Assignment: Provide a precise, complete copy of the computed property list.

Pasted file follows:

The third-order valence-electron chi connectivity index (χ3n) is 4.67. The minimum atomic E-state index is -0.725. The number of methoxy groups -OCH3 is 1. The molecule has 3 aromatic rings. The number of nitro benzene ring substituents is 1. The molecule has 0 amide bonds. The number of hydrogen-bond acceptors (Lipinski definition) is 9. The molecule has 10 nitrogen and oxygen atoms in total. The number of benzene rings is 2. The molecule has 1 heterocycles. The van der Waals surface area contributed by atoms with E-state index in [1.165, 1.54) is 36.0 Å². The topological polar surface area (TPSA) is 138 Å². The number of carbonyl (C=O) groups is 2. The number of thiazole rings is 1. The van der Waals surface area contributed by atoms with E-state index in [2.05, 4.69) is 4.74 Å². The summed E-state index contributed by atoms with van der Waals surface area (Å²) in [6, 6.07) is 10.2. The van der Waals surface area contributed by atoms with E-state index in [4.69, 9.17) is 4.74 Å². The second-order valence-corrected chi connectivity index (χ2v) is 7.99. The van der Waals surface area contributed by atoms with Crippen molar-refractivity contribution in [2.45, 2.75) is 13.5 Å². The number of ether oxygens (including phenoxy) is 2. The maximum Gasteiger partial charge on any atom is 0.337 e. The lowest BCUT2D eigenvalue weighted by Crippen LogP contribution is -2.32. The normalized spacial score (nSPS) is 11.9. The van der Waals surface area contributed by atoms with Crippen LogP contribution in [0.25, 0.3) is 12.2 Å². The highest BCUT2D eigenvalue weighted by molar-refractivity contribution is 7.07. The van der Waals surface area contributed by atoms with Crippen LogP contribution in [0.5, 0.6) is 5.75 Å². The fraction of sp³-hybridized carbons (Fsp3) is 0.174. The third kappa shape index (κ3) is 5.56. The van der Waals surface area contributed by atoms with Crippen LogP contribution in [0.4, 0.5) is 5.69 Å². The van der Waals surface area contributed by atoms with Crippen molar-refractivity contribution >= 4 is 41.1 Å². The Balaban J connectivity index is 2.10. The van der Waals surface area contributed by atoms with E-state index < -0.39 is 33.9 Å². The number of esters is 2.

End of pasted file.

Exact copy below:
The third-order valence-electron chi connectivity index (χ3n) is 4.67. The minimum atomic E-state index is -0.725. The number of methoxy groups -OCH3 is 1. The molecule has 3 aromatic rings. The number of nitro benzene ring substituents is 1. The molecule has 0 amide bonds. The number of hydrogen-bond acceptors (Lipinski definition) is 9. The molecule has 10 nitrogen and oxygen atoms in total. The number of benzene rings is 2. The molecule has 1 heterocycles. The van der Waals surface area contributed by atoms with E-state index in [1.165, 1.54) is 36.0 Å². The topological polar surface area (TPSA) is 138 Å². The number of carbonyl (C=O) groups is 2. The number of thiazole rings is 1. The van der Waals surface area contributed by atoms with E-state index in [2.05, 4.69) is 4.74 Å². The summed E-state index contributed by atoms with van der Waals surface area (Å²) in [6, 6.07) is 10.2. The van der Waals surface area contributed by atoms with E-state index in [4.69, 9.17) is 4.74 Å². The second-order valence-corrected chi connectivity index (χ2v) is 7.99. The van der Waals surface area contributed by atoms with Crippen molar-refractivity contribution in [2.45, 2.75) is 13.5 Å². The number of ether oxygens (including phenoxy) is 2. The maximum Gasteiger partial charge on any atom is 0.337 e. The lowest BCUT2D eigenvalue weighted by Crippen LogP contribution is -2.32. The normalized spacial score (nSPS) is 11.9. The van der Waals surface area contributed by atoms with Crippen LogP contribution in [0.25, 0.3) is 12.2 Å². The highest BCUT2D eigenvalue weighted by molar-refractivity contribution is 7.07. The van der Waals surface area contributed by atoms with Crippen LogP contribution in [0.5, 0.6) is 5.75 Å². The fraction of sp³-hybridized carbons (Fsp3) is 0.174. The third kappa shape index (κ3) is 5.56. The van der Waals surface area contributed by atoms with Crippen LogP contribution in [0.4, 0.5) is 5.69 Å². The van der Waals surface area contributed by atoms with Crippen molar-refractivity contribution >= 4 is 41.1 Å². The Balaban J connectivity index is 2.10. The van der Waals surface area contributed by atoms with E-state index < -0.39 is 33.9 Å². The number of esters is 2.